CBA Center for Backyard Astrophysics



Superhumps in Cataclysmic Binaries. XI. V603 Aquilae Revisited

Joseph Patterson, Jonathan Kemp, Joelle Saad, David Skillman, David Harvey, Robert Fried, John Thorstensen, and Richard Ashley

Publications of the Astronomical Society of the Pacific

April 1997, Volume 109, Page 468

After a decade of near stability at P = 0.146 d, the photometric "superhump" period of the old nova V603 Aquilae experienced a remarkable change between 1991 and 1992. Observation in 1992-1994 indicates that the dominant signal was then at a period in the range 0.1338-0.1345 d, 3% shorter than the orbital period. Like its predecessor, the new signal also wanders in period on a timescale of a few months. The full amplitude in 1994 was 0.20 mag, more than twice as great as the superhump displayed during 1980-1991.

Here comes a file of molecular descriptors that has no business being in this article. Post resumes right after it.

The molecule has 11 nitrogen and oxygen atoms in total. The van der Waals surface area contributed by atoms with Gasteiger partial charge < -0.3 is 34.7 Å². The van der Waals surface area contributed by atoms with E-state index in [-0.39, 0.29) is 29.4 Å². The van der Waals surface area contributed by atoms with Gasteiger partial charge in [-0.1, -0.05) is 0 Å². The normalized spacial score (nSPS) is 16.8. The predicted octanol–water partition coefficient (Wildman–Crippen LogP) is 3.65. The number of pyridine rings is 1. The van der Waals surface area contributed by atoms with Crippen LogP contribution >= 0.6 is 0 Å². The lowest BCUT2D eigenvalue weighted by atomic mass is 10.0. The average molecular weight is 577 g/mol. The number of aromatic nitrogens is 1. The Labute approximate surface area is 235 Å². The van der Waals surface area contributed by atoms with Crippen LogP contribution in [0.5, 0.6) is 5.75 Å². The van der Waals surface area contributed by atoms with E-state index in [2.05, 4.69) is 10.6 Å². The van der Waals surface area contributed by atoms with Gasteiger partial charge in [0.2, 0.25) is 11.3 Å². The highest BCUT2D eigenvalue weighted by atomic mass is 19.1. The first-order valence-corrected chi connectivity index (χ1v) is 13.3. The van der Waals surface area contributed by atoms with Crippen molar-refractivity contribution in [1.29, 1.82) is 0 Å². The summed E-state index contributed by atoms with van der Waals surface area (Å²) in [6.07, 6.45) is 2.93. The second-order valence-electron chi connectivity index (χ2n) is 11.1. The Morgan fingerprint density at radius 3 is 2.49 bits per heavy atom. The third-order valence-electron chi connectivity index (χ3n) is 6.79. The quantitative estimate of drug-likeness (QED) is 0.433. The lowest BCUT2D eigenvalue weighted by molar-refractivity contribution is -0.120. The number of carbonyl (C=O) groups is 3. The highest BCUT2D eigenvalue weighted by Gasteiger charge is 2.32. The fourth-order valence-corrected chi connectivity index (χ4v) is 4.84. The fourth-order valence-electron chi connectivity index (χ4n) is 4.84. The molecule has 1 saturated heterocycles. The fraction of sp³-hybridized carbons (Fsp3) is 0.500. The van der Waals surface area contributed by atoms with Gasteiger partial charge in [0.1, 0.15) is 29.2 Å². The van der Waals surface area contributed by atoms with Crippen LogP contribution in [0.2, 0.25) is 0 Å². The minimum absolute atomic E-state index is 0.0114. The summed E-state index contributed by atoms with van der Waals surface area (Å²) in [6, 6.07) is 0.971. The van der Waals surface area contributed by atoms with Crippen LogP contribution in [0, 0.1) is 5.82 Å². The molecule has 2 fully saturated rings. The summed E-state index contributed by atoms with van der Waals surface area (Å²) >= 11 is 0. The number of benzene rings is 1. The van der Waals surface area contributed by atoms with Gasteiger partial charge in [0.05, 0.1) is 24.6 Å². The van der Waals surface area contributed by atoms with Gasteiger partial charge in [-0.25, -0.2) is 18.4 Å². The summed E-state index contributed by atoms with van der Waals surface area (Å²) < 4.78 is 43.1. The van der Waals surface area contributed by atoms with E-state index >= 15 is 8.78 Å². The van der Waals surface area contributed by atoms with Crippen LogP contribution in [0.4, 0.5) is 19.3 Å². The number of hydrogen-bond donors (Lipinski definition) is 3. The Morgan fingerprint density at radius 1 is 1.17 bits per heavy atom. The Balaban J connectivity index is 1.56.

An intensive observing campaign in 1994 revealed that the old superhump at 0.146 d was still present with approximately undiminished amplitude (averaging 0.07 mag). In a precession model, the simultaneous presence of superhumps above and below the orbital period strongly suggests identification with two independent types of precessional sideband. The observed periods and period changes are consistent with a simple hypothesis: that the longer period ("positive superhump") arises from the prograde motion of the line of apsides, and the shorter period ("negative superhump") arises from the retrograde motion of the line of nodes. A detailed account of how a fluid disk manages to maintain such well-organized motions is sorely needed.

Article

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Copyright © 1997 Astronomical Society of the Pacific.